• The overall social-emotional environment of
    Mountainview.
  • people respect each other, nice people,
    fair rules,
  • Other
  • everything, posters.

54
What is your favorite thing?Response frequencies
  • Environment 14.12
  • Curriculum/extra curricular 37
  • Resources 2.82
  • Interpersonal Relationships Staff 16.67
  • Interpersonal Relationships Peers 15.54
  • Relational Environment 12.43
  • Other 1.41

55
If you could change one thing about
Mountainview, what would it be?
  • Environment
  • The physical environment of the school itself.
  • less litter/more garbage cans, a better
    playground
  • Curriculum/extra-curricular activities
  • Including all curriculum, extra-curricular
    activities such as sports and field trips.
  • more P.E., longer recess, more sports and
    music.
  • Resources
  • All beneficial resources that aid childrens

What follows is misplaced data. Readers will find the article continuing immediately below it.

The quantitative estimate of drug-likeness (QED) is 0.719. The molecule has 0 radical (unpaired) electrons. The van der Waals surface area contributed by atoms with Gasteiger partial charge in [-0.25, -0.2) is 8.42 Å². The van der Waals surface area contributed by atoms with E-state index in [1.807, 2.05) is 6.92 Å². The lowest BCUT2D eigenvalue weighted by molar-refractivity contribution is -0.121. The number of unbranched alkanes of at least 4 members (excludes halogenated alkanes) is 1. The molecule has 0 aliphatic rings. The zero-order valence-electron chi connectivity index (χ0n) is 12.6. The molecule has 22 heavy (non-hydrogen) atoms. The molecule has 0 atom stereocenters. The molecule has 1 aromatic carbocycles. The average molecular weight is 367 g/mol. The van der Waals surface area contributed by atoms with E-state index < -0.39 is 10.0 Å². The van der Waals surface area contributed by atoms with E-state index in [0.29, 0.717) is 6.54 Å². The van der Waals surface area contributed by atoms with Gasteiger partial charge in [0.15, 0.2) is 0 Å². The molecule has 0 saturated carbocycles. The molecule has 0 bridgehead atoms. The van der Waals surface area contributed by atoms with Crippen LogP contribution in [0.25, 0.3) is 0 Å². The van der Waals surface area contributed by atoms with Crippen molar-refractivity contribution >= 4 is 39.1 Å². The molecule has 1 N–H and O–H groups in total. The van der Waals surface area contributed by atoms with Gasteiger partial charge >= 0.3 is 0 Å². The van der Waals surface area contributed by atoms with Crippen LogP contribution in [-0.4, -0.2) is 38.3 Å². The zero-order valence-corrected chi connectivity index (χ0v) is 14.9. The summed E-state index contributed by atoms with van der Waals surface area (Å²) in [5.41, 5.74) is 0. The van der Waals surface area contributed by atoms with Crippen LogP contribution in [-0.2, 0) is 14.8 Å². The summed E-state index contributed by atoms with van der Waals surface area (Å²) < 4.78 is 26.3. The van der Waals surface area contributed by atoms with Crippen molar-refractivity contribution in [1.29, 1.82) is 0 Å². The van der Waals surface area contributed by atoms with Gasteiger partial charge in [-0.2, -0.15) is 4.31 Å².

learning (resources students would like access
    to).
  • more books, computers, bigger library,
    more equipment

56
If you could change?
  • Interpersonal Relationships Staff
  • Relations between students and staff (negative,
    or needs improvement).
  • nicer teachers, more supervisors, more
    helpers
  • Interpersonal Relationships Peers
  • Relations among students themselves (negative,
    or needs improvement)
  • more people helping others, more friends
  • Relational Environment
  • The overall social-emotional environment of
    school.
  • more school spirit , more fair rules
  • Bullying Prevalence of bullying at school.
  • less bullying, no more bullies

57
If you could change one thingResponse
frequencies
  • Environment 30.54
  • Curriculum/extra curriculum 25.75
  • Resources 13.77
  • Interpersonal Relationships Staff 3.60
  • Interpersonal Relationships Peers 1.80
  • Relational Environment 11.34
  • Bullying 7.19
  • Other 6.0
About PowerShow.com